Mandatory Energy Audits in San Francisco Could Increase Use of Energy-Efficient Glass
April 16, 2012

by Sahely Mukerji,

Owners of San Francisco's commercial buildings will have to send an annual energy benchmark summary, per the city's Existing Commercial Buildings Energy Performance Ordinance. Adopted in 2011, the ordinance is being phased-in over three years for existing nonresidential buildings 10,000 square feet and larger.

"This is going to help owners of existing facilities in San Francisco become more educated about their own costs for energy and opportunities to reduce expenditures associated with it," says Stewart P. Jeske, president of JEI Structural Glazing Systems Engineering of Kansas City. "This will drive retrofit and renovation efforts to reduce those costs and by that help the glass and glazing industry in the San Francisco region. As owners become educated about options to reduce those energy costs, there will be a natural investment toward upgrading to energy efficient glazing systems."

Each whole nonresidential building larger than 10,000 square feet must be benchmarked using the Energy Star Portfolio Manager (ESPM). An annual energy benchmark summary includes: contact information and gross square footage; energy use intensity (how much energy the building used per square foot for the year); 1-100 performance rating provided by the ESPM, where applicable; greenhouse gas emissions from energy usage and; assessor's parcel number (APN or block/lot).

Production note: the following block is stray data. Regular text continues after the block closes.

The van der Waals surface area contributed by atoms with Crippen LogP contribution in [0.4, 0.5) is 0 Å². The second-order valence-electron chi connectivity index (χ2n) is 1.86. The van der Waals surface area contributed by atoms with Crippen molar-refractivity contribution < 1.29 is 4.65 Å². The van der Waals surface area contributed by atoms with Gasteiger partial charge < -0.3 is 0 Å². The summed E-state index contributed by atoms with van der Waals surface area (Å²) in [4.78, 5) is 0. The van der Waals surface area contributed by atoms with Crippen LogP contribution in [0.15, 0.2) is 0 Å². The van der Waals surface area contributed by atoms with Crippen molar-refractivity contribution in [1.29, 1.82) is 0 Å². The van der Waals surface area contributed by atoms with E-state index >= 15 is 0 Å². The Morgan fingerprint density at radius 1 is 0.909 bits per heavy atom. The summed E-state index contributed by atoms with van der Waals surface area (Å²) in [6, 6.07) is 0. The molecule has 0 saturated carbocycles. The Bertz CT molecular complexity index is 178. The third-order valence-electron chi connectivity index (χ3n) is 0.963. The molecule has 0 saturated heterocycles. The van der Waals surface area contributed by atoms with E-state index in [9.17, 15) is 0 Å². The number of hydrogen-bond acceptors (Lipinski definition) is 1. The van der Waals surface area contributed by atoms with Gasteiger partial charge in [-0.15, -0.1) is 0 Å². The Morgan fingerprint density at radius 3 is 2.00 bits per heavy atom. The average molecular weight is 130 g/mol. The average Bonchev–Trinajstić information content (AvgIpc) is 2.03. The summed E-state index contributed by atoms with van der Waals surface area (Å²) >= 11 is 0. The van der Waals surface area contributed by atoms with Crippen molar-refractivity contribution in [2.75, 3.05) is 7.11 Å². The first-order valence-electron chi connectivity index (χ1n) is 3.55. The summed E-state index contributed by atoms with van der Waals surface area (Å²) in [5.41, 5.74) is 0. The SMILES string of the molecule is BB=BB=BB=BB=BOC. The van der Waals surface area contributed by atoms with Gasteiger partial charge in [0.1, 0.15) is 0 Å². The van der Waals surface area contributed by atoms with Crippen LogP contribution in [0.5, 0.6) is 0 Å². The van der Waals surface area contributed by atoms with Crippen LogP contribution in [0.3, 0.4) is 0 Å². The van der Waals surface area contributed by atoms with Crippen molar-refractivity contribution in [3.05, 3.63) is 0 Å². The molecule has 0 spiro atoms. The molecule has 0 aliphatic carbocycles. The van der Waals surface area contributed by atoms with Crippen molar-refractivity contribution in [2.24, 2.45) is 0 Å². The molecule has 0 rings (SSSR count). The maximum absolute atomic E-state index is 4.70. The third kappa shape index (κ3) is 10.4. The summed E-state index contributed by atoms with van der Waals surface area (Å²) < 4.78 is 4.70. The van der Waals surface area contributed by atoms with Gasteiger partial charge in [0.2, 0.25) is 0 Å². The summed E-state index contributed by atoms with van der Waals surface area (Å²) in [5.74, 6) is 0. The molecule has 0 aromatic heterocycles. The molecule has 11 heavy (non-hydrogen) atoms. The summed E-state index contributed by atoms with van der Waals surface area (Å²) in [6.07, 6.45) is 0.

"We're hoping that the new ordinance motivates building owners to take advantage of the advances in fire-rated glass that we and other manufacturers have made," says Jeff Griffiths, director of business development at Safti First in San Francisco. "California, especially San Francisco in particular, has always been a leader when it comes to environmental stewardship and the preservation of natural resources. Unfortunately, many design and building professionals believe that the Leadership in Energy and Environmental Design certification label doesn't necessarily assure long-term energy efficiency for newly constructed buildings, and may be too costly for renovation projects. Periodic audits of a building's energy performance based on actual daily use seem to be a far more practical means of guiding and monitoring energy efficiency."

Click here for more information on San Francisco's annual energy benchmark summary.

This story is an original story by USGlass magazine/USGNN™. Subscribe to USGlass magazine.
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